The Harvard Business School has undertaken one of the most ambitious efforts ever to promote gender equity in business education, with mixed results, according to an in-depth report in The New York Times. The article describes a wide range of efforts, including coaching for female professors and students, and campaigns against social traditions that may have placed women at a disadvantage. Many women say that the efforts have been overdue, and applaud the efforts. But others see a degree of social engineering that they find inappropriate for graduate education.
States generally meet their obligations to match certain federal funds that go to predominantly white land-grant universities, but this isn't the case for historically black land-grant colleges, according to a new report by the Association of Public and Land-Grant Universities. Between 2010-12, the report says, the black land-grant colleges should have received an additional $56 million in state funds.
The University of Wisconsin at Madison is this year for the first time letting all students pick the first and middle names they wish to appear on most university records, such as directories, The Wisconsin State Journal reported. Students will have the option of blocking their legal name from appearing in registration lists and other places. The policy is designed to make the university more inclusive, letting students who prefer not to use names for any number of reasons avoid them, officials said. (Legal names will still be used on transcripts, payroll records and for financial aid.) The LGBT Campus Center encouraged the development of the new policy. Some transgender students prefer not to use their legal names, which may be associated with a gender that doesn't reflect their identity.
African-American studies in the United States is "alive and well," according to a new report issued by scholars at the University of Illinois at Urbana-Champaign. The report surveyed 1,777 colleges and universities and found that 76 percent have some type of black studies. While some college offer only a course or two, 20 percent of those surveyed have full departments or programs.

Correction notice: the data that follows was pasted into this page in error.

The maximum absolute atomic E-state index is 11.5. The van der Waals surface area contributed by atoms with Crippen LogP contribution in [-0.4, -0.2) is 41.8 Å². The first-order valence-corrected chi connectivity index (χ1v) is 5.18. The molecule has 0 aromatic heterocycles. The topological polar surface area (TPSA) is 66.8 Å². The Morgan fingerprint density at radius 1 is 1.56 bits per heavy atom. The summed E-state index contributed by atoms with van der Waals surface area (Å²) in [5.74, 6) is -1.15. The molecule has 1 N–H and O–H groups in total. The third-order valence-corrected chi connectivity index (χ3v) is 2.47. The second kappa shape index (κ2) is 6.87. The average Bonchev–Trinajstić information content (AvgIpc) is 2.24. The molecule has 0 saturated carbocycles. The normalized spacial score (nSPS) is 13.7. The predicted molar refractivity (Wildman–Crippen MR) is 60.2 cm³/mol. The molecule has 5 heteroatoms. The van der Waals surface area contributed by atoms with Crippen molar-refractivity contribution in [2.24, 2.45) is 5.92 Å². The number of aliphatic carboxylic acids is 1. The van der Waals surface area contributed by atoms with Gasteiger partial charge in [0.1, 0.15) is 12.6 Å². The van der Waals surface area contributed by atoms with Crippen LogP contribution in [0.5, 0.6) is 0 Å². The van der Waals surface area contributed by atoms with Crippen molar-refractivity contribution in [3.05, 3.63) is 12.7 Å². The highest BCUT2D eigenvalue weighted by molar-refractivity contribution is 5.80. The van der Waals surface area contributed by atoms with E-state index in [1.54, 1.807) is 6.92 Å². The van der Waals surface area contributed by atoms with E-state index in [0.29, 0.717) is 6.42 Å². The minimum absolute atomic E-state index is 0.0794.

The Education Department's Office for Civil Rights has rejected charges that some protests against Israel at the University of California at Berkeley constituted illegal anti-Jewish bias, as some Jewish students and alumni charged. A letter from OCR found that the protests "constituted expression on matters of public concern directed to the university community. In the university environment, exposure to such robust and discordant expressions, even when personally offensive and hurtful, is a circumstance that a reasonable student in higher education may experience. In this context, the events that the complainants described do not constitute actionable harassment."
The board of Norfolk State University has fired President Tony Atwater, The Richmond Times-Dispatch reported. Atwater has served for two years, and the board praised his efforts. But the historically black university is facing criticism from its accreditor and from state legislators on a range of issues, including the inability to complete an audit in the last two years. Previously, Atwater was president of Indiana University of Pennsylvania, a position he left amid disputes with the faculty over his management style.
The University of Sydney is debating the censorship of the cover of a student newspaper -- Honi Soit -- which was forced to place black bars over portions of 18 photographs of students' vulvas. The Student Representative Council, which publishes the paper, ordered the addition of the black bars, citing Australian laws on obscenity, The Sydney Morning Heraldreported. Michael Spence, vice chancellor of the university, told the newspaper that "personally my view is the cover is demeaning to women but I do realize I'm not the target audience for Honi Soit. However, the student body at the University of Sydney has a long and proud tradition of independence and it's a tradition we will continue to uphold."
Despite all the efforts to block the cover, copies of the original cover leaked and can be found on various websites and Twitter. (Readers who do not wish to see close-up female genitalia may not wish to follow this link, which shows the original version and the censored version.) While the body parts are not identified, some students have come forward to not only defend the project, but to point out their participation. See, for example, this blog post "That's My Vagina on Honi Soit."
The newspaper's website has been shaky with all the traffic since the controversy broke. But an editorial explaining the rationale behind the cover also was posted to the newspaper's Facebook page. "Eighteen vulvas. All belong to women of Sydney University. Why are they on the cover of Honi Soit?" says the editorial. "We are tired of society giving us a myriad of things to feel about our own bodies. We are tired of having to attach anxiety to our vaginas. We are tired of vaginas being either artificially sexualized (see: porn) or stigmatized (see: censorship and airbrushing). We are tired of being pressured to be sexual, and then being shamed for being sexual. The vaginas on the cover are not sexual. We are not always sexual. The vagina should and can be depicted in a non-sexual way – it’s just another body part. 'Look at your hand, then look at your vagina,' said one participant in the project. 'Can we really be so naïve to believe our vaginas the dirtiest, sexiest parts of our body?'"